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Visual Analog Scale

EDGE Rating: 4 (Highly Recommend). The VAS is a unidimensional tool that measures intensity of pain. The VAS comprises a 10-cm long horizontal line with anchors on each end, for example, “no pain” anchoring one end and “pain as bad as it can be” at the other. The respondent places a mark on the line that represents his or her pain intensity, and the distance measured from the “no pain” end to the line is that person's VAS pain score.23

The VAS has been validated in the acute,33 chronic,34 and cancer populations.20 This measure has shown acceptable test-retest reliability of 0.80,16 , 23 concurrent validity with other pain scales in a cancer population of 0.70,23 , 35 and an established MCID of 9 to 11 mm in the breast cancer population.36 The VAS has shown sensitivity to changes in cancer pain associated with treatment or time.23 The VAS has been used extensively in various cancer populations including chronic cancer pain, breast, palliative care, head and neck, prostate, colorectal, and lung.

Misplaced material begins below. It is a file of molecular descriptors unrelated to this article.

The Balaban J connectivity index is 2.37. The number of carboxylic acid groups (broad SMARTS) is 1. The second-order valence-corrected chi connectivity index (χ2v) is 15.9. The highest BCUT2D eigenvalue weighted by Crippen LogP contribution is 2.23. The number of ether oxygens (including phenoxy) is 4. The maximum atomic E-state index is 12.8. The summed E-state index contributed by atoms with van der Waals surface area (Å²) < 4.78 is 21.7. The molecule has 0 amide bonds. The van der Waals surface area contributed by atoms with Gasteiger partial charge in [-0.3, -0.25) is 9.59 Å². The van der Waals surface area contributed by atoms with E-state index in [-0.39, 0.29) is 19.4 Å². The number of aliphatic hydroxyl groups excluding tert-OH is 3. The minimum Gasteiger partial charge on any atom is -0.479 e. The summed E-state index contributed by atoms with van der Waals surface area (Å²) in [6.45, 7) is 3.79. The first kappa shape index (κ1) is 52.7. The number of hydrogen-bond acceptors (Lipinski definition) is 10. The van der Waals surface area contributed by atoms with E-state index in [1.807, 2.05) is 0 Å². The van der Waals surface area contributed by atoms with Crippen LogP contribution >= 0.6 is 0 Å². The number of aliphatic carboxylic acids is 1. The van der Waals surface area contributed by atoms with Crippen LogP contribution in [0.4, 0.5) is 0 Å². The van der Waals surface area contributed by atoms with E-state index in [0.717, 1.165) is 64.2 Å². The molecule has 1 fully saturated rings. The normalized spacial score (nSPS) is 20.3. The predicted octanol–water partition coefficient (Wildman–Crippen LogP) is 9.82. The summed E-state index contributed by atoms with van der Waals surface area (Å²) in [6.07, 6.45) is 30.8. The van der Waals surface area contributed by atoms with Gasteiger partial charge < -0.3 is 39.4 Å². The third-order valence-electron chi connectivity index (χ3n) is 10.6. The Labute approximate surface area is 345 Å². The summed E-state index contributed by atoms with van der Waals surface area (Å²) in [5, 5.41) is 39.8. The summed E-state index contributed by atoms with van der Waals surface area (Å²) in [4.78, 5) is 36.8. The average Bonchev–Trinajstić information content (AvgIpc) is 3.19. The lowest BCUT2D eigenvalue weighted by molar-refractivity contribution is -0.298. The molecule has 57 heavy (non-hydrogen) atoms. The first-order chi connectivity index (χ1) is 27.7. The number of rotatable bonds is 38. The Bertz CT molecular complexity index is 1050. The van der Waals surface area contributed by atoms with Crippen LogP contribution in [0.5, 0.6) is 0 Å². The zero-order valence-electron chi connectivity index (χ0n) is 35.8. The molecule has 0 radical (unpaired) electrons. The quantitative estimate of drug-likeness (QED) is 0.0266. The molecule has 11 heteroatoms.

Despite the strong reported psychometric properties for the VAS, there is evidence that this tool may be more difficult than other pain measures for patients to understand and complete.23 One study found that 16% of 101 palliative care patients were unable to complete the VAS even with assistance from a nurse, and this number increased to 84% as the disease progressed.37 Research has shown that administering the VAS to elderly patients is associated with a higher failure of completion rates than other unidimensional tools such as the NRS.38 , 39 In addition, many cancer survivors are prescribed opioids for pain from cancer and/or treatments; difficulty understanding the VAS has been found when patients are taking this type of medication.40

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Brief Pain Inventory